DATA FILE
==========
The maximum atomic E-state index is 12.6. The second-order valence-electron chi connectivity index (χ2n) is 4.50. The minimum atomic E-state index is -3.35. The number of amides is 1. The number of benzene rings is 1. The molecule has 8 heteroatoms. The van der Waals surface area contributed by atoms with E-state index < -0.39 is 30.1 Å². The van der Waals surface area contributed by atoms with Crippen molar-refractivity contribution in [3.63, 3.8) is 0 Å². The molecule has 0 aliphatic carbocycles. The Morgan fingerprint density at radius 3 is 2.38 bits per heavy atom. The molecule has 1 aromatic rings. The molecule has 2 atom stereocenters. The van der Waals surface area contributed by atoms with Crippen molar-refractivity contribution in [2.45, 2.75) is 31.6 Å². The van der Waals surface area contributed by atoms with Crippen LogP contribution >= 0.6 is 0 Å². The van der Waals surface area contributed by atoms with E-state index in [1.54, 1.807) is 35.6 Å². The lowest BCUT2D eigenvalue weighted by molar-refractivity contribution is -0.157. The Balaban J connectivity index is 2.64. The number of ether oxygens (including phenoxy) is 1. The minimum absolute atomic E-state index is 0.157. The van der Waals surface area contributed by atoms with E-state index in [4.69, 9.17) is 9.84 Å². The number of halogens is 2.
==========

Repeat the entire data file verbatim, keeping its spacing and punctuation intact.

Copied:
The maximum atomic E-state index is 12.6. The second-order valence-electron chi connectivity index (χ2n) is 4.50. The minimum atomic E-state index is -3.35. The number of amides is 1. The number of benzene rings is 1. The molecule has 8 heteroatoms. The van der Waals surface area contributed by atoms with E-state index < -0.39 is 30.1 Å². The van der Waals surface area contributed by atoms with Crippen molar-refractivity contribution in [3.63, 3.8) is 0 Å². The molecule has 0 aliphatic carbocycles. The Morgan fingerprint density at radius 3 is 2.38 bits per heavy atom. The molecule has 1 aromatic rings. The molecule has 2 atom stereocenters. The van der Waals surface area contributed by atoms with Crippen molar-refractivity contribution in [2.45, 2.75) is 31.6 Å². The van der Waals surface area contributed by atoms with Crippen LogP contribution >= 0.6 is 0 Å². The van der Waals surface area contributed by atoms with E-state index in [1.54, 1.807) is 35.6 Å². The lowest BCUT2D eigenvalue weighted by molar-refractivity contribution is -0.157. The Balaban J connectivity index is 2.64. The number of ether oxygens (including phenoxy) is 1. The minimum absolute atomic E-state index is 0.157. The van der Waals surface area contributed by atoms with E-state index in [4.69, 9.17) is 9.84 Å². The number of halogens is 2.